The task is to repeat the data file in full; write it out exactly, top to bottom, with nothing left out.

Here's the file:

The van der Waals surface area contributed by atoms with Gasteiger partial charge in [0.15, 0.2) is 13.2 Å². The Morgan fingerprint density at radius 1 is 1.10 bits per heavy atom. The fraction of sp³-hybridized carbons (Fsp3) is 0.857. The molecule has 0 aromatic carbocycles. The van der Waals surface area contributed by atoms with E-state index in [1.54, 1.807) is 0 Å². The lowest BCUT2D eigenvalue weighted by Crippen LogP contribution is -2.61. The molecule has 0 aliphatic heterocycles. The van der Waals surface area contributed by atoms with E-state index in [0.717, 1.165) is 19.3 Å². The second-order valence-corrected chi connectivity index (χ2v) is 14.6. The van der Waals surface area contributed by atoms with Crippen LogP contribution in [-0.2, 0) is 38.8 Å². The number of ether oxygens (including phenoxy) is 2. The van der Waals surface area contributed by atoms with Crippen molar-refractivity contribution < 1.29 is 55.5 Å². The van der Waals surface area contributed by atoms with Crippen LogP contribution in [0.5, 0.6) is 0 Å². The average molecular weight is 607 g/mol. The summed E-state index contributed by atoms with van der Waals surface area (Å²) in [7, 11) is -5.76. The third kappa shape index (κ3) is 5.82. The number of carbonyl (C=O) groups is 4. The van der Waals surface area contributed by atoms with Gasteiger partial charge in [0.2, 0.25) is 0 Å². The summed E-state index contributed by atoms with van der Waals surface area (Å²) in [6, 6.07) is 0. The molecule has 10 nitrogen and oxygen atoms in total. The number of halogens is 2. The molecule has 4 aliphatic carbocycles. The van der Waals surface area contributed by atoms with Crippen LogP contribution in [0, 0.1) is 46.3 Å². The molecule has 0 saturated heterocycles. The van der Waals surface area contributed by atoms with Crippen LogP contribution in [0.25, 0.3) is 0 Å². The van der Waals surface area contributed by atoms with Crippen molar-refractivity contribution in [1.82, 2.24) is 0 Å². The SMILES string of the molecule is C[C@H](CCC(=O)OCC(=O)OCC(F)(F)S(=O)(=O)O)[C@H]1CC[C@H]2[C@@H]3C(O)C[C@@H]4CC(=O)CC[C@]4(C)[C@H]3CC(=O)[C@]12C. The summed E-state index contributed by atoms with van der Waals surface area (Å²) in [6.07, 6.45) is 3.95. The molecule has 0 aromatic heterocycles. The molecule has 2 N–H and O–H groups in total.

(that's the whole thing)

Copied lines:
The van der Waals surface area contributed by atoms with Gasteiger partial charge in [0.15, 0.2) is 13.2 Å². The Morgan fingerprint density at radius 1 is 1.10 bits per heavy atom. The fraction of sp³-hybridized carbons (Fsp3) is 0.857. The molecule has 0 aromatic carbocycles. The van der Waals surface area contributed by atoms with E-state index in [1.54, 1.807) is 0 Å². The lowest BCUT2D eigenvalue weighted by Crippen LogP contribution is -2.61. The molecule has 0 aliphatic heterocycles. The van der Waals surface area contributed by atoms with E-state index in [0.717, 1.165) is 19.3 Å². The second-order valence-corrected chi connectivity index (χ2v) is 14.6. The van der Waals surface area contributed by atoms with Crippen LogP contribution in [-0.2, 0) is 38.8 Å². The number of ether oxygens (including phenoxy) is 2. The van der Waals surface area contributed by atoms with Crippen molar-refractivity contribution < 1.29 is 55.5 Å². The van der Waals surface area contributed by atoms with Crippen LogP contribution in [0.5, 0.6) is 0 Å². The average molecular weight is 607 g/mol. The summed E-state index contributed by atoms with van der Waals surface area (Å²) in [7, 11) is -5.76. The third kappa shape index (κ3) is 5.82. The number of carbonyl (C=O) groups is 4. The van der Waals surface area contributed by atoms with Gasteiger partial charge in [0.2, 0.25) is 0 Å². The summed E-state index contributed by atoms with van der Waals surface area (Å²) in [6, 6.07) is 0. The molecule has 10 nitrogen and oxygen atoms in total. The number of halogens is 2. The molecule has 4 aliphatic carbocycles. The van der Waals surface area contributed by atoms with Crippen LogP contribution in [0, 0.1) is 46.3 Å². The molecule has 0 saturated heterocycles. The van der Waals surface area contributed by atoms with Crippen LogP contribution in [0.25, 0.3) is 0 Å². The van der Waals surface area contributed by atoms with Crippen molar-refractivity contribution in [1.82, 2.24) is 0 Å². The SMILES string of the molecule is C[C@H](CCC(=O)OCC(=O)OCC(F)(F)S(=O)(=O)O)[C@H]1CC[C@H]2[C@@H]3C(O)C[C@@H]4CC(=O)CC[C@]4(C)[C@H]3CC(=O)[C@]12C. The summed E-state index contributed by atoms with van der Waals surface area (Å²) in [6.07, 6.45) is 3.95. The molecule has 0 aromatic heterocycles. The molecule has 2 N–H and O–H groups in total.